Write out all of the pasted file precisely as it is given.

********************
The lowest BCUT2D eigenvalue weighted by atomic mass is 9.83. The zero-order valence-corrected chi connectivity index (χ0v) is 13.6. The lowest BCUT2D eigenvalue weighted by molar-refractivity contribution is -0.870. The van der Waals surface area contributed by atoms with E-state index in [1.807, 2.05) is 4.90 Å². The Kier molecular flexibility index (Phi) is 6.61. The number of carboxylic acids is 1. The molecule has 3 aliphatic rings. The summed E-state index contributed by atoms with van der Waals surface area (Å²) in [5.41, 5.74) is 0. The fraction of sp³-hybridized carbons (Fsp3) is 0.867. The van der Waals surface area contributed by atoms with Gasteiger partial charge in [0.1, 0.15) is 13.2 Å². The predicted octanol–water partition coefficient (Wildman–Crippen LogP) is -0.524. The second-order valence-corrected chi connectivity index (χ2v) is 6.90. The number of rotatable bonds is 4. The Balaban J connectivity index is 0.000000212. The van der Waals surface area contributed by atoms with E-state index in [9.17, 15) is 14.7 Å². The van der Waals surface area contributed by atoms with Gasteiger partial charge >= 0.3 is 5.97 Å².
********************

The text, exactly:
The lowest BCUT2D eigenvalue weighted by atomic mass is 9.83. The zero-order valence-corrected chi connectivity index (χ0v) is 13.6. The lowest BCUT2D eigenvalue weighted by molar-refractivity contribution is -0.870. The van der Waals surface area contributed by atoms with E-state index in [1.807, 2.05) is 4.90 Å². The Kier molecular flexibility index (Phi) is 6.61. The number of carboxylic acids is 1. The molecule has 3 aliphatic rings. The summed E-state index contributed by atoms with van der Waals surface area (Å²) in [5.41, 5.74) is 0. The fraction of sp³-hybridized carbons (Fsp3) is 0.867. The van der Waals surface area contributed by atoms with Gasteiger partial charge in [0.1, 0.15) is 13.2 Å². The predicted octanol–water partition coefficient (Wildman–Crippen LogP) is -0.524. The second-order valence-corrected chi connectivity index (χ2v) is 6.90. The number of rotatable bonds is 4. The Balaban J connectivity index is 0.000000212. The van der Waals surface area contributed by atoms with E-state index in [9.17, 15) is 14.7 Å². The van der Waals surface area contributed by atoms with Gasteiger partial charge >= 0.3 is 5.97 Å².